We jumped on the 6 a.m. TransNica bus in Granada, Nicaragua. They asked us to be there at 5:15 a.m. which we did (lots of people up and about at that hour so we felt quite safe sitting on the sidewalk steps outside the TransNica terminal).
By 7:30 a.m. we were at the Nicaraguan border (Peñas Blancas). On the bus you give your travel documents (passport) to the bus agent, as they take care of the immigration movements. Nicaraguans don’t pay any fee. However, Nicaraguan residents pay a $1 Rivas tax fee. All other foreigners pay $3, which includes the $1 Rivas tax fee and other fees.
We were on the bus again at 8:55 a.m. and on to the Costa Rican border. There each traveller must personally present him or herself to the immigration offices. Note: all travelers who are not Costa Ricans or Costa Rican residents must show a return ticket or a ticket valid for departure from Costa Rica. If you don’t happen to have one, you can buy one for $25 outside the immigration office. It has no expiration date so it can be used at any future time. U.S. citizens and those with a U.S. tourist visa do not pay anything upon entrance to Costa Rica.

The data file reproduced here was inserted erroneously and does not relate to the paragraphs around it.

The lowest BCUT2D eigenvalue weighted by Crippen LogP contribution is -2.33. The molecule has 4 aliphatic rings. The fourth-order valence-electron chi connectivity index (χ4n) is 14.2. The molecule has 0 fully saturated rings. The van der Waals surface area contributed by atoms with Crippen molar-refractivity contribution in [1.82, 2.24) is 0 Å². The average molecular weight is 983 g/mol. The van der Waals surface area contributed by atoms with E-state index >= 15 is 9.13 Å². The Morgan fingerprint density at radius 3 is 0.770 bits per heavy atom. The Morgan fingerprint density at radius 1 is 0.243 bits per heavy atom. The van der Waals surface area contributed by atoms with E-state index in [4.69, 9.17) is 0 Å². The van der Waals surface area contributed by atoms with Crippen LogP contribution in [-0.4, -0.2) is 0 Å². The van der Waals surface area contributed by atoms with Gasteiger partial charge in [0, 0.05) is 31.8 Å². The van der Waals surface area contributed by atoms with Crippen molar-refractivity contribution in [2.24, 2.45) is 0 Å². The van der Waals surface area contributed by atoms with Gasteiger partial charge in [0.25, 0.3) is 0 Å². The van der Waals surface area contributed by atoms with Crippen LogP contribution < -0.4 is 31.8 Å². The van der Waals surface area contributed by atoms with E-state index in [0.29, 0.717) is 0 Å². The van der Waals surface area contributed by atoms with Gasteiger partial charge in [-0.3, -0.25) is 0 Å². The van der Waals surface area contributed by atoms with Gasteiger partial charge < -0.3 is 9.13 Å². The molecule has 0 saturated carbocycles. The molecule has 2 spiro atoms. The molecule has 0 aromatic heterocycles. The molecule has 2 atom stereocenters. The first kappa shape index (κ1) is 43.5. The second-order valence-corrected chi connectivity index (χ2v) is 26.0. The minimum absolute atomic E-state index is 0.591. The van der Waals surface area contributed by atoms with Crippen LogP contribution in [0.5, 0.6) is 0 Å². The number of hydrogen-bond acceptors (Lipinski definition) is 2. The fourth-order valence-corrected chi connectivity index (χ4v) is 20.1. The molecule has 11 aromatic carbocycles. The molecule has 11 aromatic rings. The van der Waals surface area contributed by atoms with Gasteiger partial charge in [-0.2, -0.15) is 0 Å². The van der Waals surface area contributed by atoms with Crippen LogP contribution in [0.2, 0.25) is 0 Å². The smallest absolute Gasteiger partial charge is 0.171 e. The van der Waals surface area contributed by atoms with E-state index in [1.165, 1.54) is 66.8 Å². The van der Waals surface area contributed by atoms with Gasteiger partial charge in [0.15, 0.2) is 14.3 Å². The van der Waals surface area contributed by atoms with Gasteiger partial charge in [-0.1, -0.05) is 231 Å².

By 9:45 a.m. we were done and on our way to Liberia, Costa Rica (our final destination), arriving at around 11:00 a.m. Our ticket was good all the way to San José but our destination was Tamarindo Beach, so we asked the driver to leave us off in Liberia, close to the Food Mall (with Burger King, Pollo Tropical and Papa John’s).
Liberia is a good stopping point for all the beaches in the Guanacaste region of Costa Rica. It also has an up and coming international airport – Daniel Oduber Airport (LIB) – which has become a popular arrival and departure for tourists and residents of Nicaragua alike.
TransNica tickets can be purchased in many travel agencies in Nicaragua. One-way passage costs $29/round trip $58. The busses are comfortable with A/C and a bathroom on board.